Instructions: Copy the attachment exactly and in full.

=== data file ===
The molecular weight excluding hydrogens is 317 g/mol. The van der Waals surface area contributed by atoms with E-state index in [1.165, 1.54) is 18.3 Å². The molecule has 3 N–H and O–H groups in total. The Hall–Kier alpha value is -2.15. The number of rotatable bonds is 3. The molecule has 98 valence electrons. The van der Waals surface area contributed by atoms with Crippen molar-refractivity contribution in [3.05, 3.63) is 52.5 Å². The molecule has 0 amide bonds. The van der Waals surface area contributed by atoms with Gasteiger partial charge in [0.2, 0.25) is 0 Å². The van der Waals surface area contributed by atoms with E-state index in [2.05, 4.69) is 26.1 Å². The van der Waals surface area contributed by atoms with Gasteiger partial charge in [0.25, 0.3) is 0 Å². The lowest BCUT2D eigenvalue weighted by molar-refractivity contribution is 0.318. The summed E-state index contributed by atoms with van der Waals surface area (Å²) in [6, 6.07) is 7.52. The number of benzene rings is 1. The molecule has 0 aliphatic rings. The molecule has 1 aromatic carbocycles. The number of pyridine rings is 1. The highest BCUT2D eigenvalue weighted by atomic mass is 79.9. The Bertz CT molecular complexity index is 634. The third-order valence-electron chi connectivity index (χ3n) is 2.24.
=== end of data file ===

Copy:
The molecular weight excluding hydrogens is 317 g/mol. The van der Waals surface area contributed by atoms with E-state index in [1.165, 1.54) is 18.3 Å². The molecule has 3 N–H and O–H groups in total. The Hall–Kier alpha value is -2.15. The number of rotatable bonds is 3. The molecule has 98 valence electrons. The van der Waals surface area contributed by atoms with Crippen molar-refractivity contribution in [3.05, 3.63) is 52.5 Å². The molecule has 0 amide bonds. The van der Waals surface area contributed by atoms with Gasteiger partial charge in [0.2, 0.25) is 0 Å². The van der Waals surface area contributed by atoms with E-state index in [2.05, 4.69) is 26.1 Å². The van der Waals surface area contributed by atoms with Gasteiger partial charge in [0.25, 0.3) is 0 Å². The lowest BCUT2D eigenvalue weighted by molar-refractivity contribution is 0.318. The summed E-state index contributed by atoms with van der Waals surface area (Å²) in [6, 6.07) is 7.52. The number of benzene rings is 1. The molecule has 0 aliphatic rings. The molecule has 1 aromatic carbocycles. The number of pyridine rings is 1. The highest BCUT2D eigenvalue weighted by atomic mass is 79.9. The Bertz CT molecular complexity index is 634. The third-order valence-electron chi connectivity index (χ3n) is 2.24.